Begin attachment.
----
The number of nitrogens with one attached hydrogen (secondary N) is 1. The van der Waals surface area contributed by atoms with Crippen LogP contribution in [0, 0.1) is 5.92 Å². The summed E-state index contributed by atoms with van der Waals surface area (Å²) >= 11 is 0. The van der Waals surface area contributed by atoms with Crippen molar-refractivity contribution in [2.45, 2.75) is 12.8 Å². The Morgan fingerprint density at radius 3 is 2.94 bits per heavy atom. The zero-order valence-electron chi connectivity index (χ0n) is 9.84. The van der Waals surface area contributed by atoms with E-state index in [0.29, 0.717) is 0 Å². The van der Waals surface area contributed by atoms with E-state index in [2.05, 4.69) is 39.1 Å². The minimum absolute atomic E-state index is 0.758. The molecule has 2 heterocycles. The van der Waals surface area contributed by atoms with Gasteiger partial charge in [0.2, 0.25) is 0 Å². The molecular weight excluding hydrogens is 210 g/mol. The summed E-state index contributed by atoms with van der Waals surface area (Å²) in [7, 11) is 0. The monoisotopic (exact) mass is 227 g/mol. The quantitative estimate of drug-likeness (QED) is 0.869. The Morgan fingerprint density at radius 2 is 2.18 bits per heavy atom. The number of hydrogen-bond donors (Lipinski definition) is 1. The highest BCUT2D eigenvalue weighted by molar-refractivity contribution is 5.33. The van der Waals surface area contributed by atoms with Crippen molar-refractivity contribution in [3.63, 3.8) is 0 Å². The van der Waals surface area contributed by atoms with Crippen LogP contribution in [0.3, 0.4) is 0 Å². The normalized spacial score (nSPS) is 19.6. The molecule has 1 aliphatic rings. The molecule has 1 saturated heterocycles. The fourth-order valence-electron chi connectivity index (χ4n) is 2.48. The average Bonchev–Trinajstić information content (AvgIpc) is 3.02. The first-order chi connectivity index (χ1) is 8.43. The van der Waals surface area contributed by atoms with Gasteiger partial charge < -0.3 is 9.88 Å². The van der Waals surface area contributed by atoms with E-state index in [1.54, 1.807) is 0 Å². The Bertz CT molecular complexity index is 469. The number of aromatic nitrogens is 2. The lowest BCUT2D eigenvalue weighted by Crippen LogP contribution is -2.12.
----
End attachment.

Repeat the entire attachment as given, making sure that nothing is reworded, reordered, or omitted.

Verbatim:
The number of nitrogens with one attached hydrogen (secondary N) is 1. The van der Waals surface area contributed by atoms with Crippen LogP contribution in [0, 0.1) is 5.92 Å². The summed E-state index contributed by atoms with van der Waals surface area (Å²) >= 11 is 0. The van der Waals surface area contributed by atoms with Crippen molar-refractivity contribution in [2.45, 2.75) is 12.8 Å². The Morgan fingerprint density at radius 3 is 2.94 bits per heavy atom. The zero-order valence-electron chi connectivity index (χ0n) is 9.84. The van der Waals surface area contributed by atoms with E-state index in [0.29, 0.717) is 0 Å². The van der Waals surface area contributed by atoms with E-state index in [2.05, 4.69) is 39.1 Å². The minimum absolute atomic E-state index is 0.758. The molecule has 2 heterocycles. The van der Waals surface area contributed by atoms with Gasteiger partial charge in [0.2, 0.25) is 0 Å². The molecular weight excluding hydrogens is 210 g/mol. The summed E-state index contributed by atoms with van der Waals surface area (Å²) in [7, 11) is 0. The monoisotopic (exact) mass is 227 g/mol. The quantitative estimate of drug-likeness (QED) is 0.869. The Morgan fingerprint density at radius 2 is 2.18 bits per heavy atom. The number of hydrogen-bond donors (Lipinski definition) is 1. The highest BCUT2D eigenvalue weighted by molar-refractivity contribution is 5.33. The van der Waals surface area contributed by atoms with Crippen molar-refractivity contribution in [3.63, 3.8) is 0 Å². The van der Waals surface area contributed by atoms with Crippen LogP contribution in [0.3, 0.4) is 0 Å². The normalized spacial score (nSPS) is 19.6. The molecule has 1 aliphatic rings. The molecule has 1 saturated heterocycles. The fourth-order valence-electron chi connectivity index (χ4n) is 2.48. The average Bonchev–Trinajstić information content (AvgIpc) is 3.02. The first-order chi connectivity index (χ1) is 8.43. The van der Waals surface area contributed by atoms with Gasteiger partial charge < -0.3 is 9.88 Å². The van der Waals surface area contributed by atoms with E-state index in [1.54, 1.807) is 0 Å². The Bertz CT molecular complexity index is 469. The number of aromatic nitrogens is 2. The lowest BCUT2D eigenvalue weighted by Crippen LogP contribution is -2.12.